The idea may sound improbable, but Alan Mallach, a New Jersey-based planner who led the visiting team, said Detroit is evolving in that direction anyway, with large chunks of the city now largely abandoned.

“In a way, think of it as a 21st-Century version of a traditional country pattern,” Mallach said. “You have high-density development on one side of the street and cows on the other, quite literally.”

Having participated in these conversations over the past year, this certainly seems like the most realistic strategy for Detroit.

So how does it affect biking?

First, having good walkability and bikeability within these urban villages is a key design feature. And since Detroit has “good bones” (i.e. uses the American street grid), we’re mostly there.

Second, the planned connections between the villages and in the lower density greenspaces are great places for building greenways and bike lanes, as noted in the Free Press article.

Preserving Non-Motorized Mobility

Detroit Free PressOne question with creating these larger greenspaces is how do we preserve the street grids and maintain bikability? Creating superblocks disrupts direct routes for cyclists and pedestrians, while concentrating vehicle traffic around their perimeters.

For example, there is a recent proposal for an urban farm made up of 10 square city blocks. How do we handle the public right-of-ways across that property (which could interfer with the farming operations)?

In speaking with Allan Mallach, he really didn’t have any specific ideas yet. And, what he is proposing (and what Detroit is experiencing) truly is unique at this scale, so we’ll need to work out some issues as we progress.

I also raised this question with Ian Lockwood, a renowned senior transportation planner with Glatting Jackson. One thought he had was to maintain the street grid, but return the roads to gravel in order to reduce the infrastructure and make them permeable (for reduced storm water management.)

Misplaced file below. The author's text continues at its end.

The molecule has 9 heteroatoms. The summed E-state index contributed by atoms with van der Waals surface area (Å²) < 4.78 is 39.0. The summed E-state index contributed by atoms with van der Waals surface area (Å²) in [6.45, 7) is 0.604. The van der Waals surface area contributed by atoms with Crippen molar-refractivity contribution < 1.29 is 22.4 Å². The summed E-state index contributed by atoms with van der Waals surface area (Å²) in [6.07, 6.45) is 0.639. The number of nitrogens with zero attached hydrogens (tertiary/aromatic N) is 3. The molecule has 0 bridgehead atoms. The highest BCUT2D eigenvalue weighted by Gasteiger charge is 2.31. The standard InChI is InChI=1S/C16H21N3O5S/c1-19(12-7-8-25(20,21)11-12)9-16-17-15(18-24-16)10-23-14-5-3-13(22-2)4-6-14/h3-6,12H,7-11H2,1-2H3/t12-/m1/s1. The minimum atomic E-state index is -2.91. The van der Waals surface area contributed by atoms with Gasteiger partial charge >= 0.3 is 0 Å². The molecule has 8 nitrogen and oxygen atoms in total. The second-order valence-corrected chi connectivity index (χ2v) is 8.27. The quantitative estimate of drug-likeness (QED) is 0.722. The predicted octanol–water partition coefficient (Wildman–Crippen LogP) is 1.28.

The Future of Detroit Biking

Detroit will undoubtedly continue its transformation whether its planned or not. It’s already transformed in ways that make it far more bike friendly, especially compared with the surround suburban areas and with other American cities.

And with some perseverance (and funding!), we’ll continue planning this transformation to make us even more bike friendly.

Smart Transportation and Traffic Engineering

Monday, November 17th, 2008

Last week, the Community Foundation for Southeast Michigan brought in Ian Lockwood, a traffic engineer from Glatting Jackson.  Ian was here to lead a multi-disciplinary team of experts to look at how we can improve the built environment on Detroit’s lower eastside.

One of the biggest benefits of these sessions is Ian provides the terminology and solutions to familiar urban design issues, e.g. super blocks, a city’s bone structure, etc.  He also emphasizes that cities exist to promote exchange.  That increasing transportation speeds limits exchange.  And when making decisions, we need to err on the side of place.

So, if you missed these sessions, you’re in luck because Ian has a video from an earlier presentation on-line (see below.)

He also has a PDF document that covers many of the same topics covered last week.  It’s called Transportation Prescription for Healthy Cities.